Parker, Joel D., Parker, Karen M., Sohal, Barbara H. and Keller, Laurent
Decreased expression of Cu–Zn superoxide dismutase
1 in ants with extreme lifespan.
Proceedings of the National Academy of Sciences of the United States of America, 101, (10), . (doi:10.1073/pnas.0400222101).
Reactive oxygen species, the by-products of oxidative energy
metabolism, are considered a main proximate cause of aging.
Accordingly, overexpression of the enzyme Cu–Zn superoxide
dismutase 1 (SOD1) can lengthen lifespan of Drosophila melanogaster in the laboratory. However, the role of SOD1 as a main
determinant of lifespan has been challenged on the grounds that
overexpression might be effective only in compromised genetic
backgrounds. Moreover, interspecific comparisons show lower
levels of antioxidant activities in longer-lived species, suggesting
that life-span extension may evolve through less reactive oxygen
species generation from the mitochondria rather than higher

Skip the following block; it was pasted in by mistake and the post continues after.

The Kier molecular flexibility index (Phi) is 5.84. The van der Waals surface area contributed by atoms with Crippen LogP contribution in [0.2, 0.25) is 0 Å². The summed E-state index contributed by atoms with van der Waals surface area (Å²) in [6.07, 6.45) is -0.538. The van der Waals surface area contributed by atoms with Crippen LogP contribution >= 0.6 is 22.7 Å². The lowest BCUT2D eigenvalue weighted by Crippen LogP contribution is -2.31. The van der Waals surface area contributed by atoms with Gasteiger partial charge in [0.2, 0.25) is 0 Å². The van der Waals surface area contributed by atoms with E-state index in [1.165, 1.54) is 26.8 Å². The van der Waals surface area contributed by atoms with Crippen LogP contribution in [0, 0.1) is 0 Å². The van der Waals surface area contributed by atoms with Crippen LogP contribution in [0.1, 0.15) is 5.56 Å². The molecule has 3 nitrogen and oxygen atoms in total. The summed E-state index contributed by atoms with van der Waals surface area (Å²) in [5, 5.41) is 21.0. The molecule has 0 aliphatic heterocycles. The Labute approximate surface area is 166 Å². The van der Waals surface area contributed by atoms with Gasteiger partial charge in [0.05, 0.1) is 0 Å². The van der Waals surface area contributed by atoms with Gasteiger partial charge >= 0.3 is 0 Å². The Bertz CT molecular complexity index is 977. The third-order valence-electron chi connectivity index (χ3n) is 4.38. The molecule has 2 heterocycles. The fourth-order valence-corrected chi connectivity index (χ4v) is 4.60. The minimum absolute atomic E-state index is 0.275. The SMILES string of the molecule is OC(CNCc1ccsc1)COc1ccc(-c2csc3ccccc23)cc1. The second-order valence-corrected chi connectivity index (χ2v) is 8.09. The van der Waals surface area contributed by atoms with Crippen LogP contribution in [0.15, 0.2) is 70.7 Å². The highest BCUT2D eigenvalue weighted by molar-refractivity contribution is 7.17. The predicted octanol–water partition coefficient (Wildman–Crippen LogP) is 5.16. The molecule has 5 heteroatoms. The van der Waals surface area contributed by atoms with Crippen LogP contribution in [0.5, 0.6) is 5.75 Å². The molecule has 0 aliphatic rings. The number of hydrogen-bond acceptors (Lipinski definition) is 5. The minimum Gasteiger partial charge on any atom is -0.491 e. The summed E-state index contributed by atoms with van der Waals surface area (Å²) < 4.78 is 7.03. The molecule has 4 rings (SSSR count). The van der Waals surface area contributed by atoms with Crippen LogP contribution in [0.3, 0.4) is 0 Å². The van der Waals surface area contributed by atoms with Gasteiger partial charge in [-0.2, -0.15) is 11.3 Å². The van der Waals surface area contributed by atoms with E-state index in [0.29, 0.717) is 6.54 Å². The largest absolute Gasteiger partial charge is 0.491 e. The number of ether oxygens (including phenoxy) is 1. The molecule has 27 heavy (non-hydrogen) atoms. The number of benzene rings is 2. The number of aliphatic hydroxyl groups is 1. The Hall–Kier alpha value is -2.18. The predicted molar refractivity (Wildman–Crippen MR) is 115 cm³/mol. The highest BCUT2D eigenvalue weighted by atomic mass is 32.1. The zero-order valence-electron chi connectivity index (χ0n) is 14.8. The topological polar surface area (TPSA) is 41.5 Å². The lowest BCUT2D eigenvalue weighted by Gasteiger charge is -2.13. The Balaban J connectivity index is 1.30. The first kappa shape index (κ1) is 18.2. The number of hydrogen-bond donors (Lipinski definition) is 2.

expression of SOD1. The tremendous variation in lifespan between
ant castes, ranging over 2 orders of magnitude, coupled with the
fact that all individuals share the same genome, provides a system
to investigate the role of SOD1 in the wild. We used the ant Lasius
niger as a model system, because queens can reach the extreme
age of 28 years, whereas workers and males live only 1–2 years and
a few weeks, respectively. We cloned SOD1 and found that
long-lived queens have a lower level of expression than workers
and males. Specific enzyme-activity assays also showed higher
SOD1 activity levels in males and workers compared with queens,
which had SOD1 activity levels similar to that of D. melanogaster.
Altogether, these data show that increased expression of SOD1 is
not required for the evolution of extreme lifespan, even in a system
in which differential gene expression is the only way to express
phenotypes with great lifespan differences.
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